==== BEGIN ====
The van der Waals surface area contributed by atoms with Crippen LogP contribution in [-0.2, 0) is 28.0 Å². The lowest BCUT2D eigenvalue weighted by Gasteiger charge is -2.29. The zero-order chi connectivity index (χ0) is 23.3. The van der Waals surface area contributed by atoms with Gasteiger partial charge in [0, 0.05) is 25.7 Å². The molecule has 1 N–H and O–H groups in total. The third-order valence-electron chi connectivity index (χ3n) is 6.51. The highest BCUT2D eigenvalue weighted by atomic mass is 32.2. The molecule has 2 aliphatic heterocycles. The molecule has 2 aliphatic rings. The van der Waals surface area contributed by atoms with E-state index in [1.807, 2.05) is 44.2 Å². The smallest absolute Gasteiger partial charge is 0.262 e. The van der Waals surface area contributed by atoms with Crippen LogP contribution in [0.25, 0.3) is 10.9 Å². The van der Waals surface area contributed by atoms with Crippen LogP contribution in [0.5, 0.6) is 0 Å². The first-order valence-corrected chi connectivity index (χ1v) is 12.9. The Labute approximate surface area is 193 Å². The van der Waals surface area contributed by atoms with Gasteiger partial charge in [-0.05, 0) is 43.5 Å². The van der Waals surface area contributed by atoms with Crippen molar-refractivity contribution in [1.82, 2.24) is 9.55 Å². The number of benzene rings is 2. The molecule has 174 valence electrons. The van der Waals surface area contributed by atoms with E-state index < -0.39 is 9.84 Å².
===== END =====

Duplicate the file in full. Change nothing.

The van der Waals surface area contributed by atoms with Crippen LogP contribution in [-0.2, 0) is 28.0 Å². The lowest BCUT2D eigenvalue weighted by Gasteiger charge is -2.29. The zero-order chi connectivity index (χ0) is 23.3. The van der Waals surface area contributed by atoms with Gasteiger partial charge in [0, 0.05) is 25.7 Å². The molecule has 1 N–H and O–H groups in total. The third-order valence-electron chi connectivity index (χ3n) is 6.51. The highest BCUT2D eigenvalue weighted by atomic mass is 32.2. The molecule has 2 aliphatic heterocycles. The molecule has 2 aliphatic rings. The van der Waals surface area contributed by atoms with E-state index in [1.807, 2.05) is 44.2 Å². The smallest absolute Gasteiger partial charge is 0.262 e. The van der Waals surface area contributed by atoms with Crippen LogP contribution in [0.25, 0.3) is 10.9 Å². The van der Waals surface area contributed by atoms with Crippen LogP contribution in [0.5, 0.6) is 0 Å². The first-order valence-corrected chi connectivity index (χ1v) is 12.9. The Labute approximate surface area is 193 Å². The van der Waals surface area contributed by atoms with Gasteiger partial charge in [-0.05, 0) is 43.5 Å². The van der Waals surface area contributed by atoms with Crippen molar-refractivity contribution in [1.82, 2.24) is 9.55 Å². The number of benzene rings is 2. The molecule has 174 valence electrons. The van der Waals surface area contributed by atoms with E-state index < -0.39 is 9.84 Å².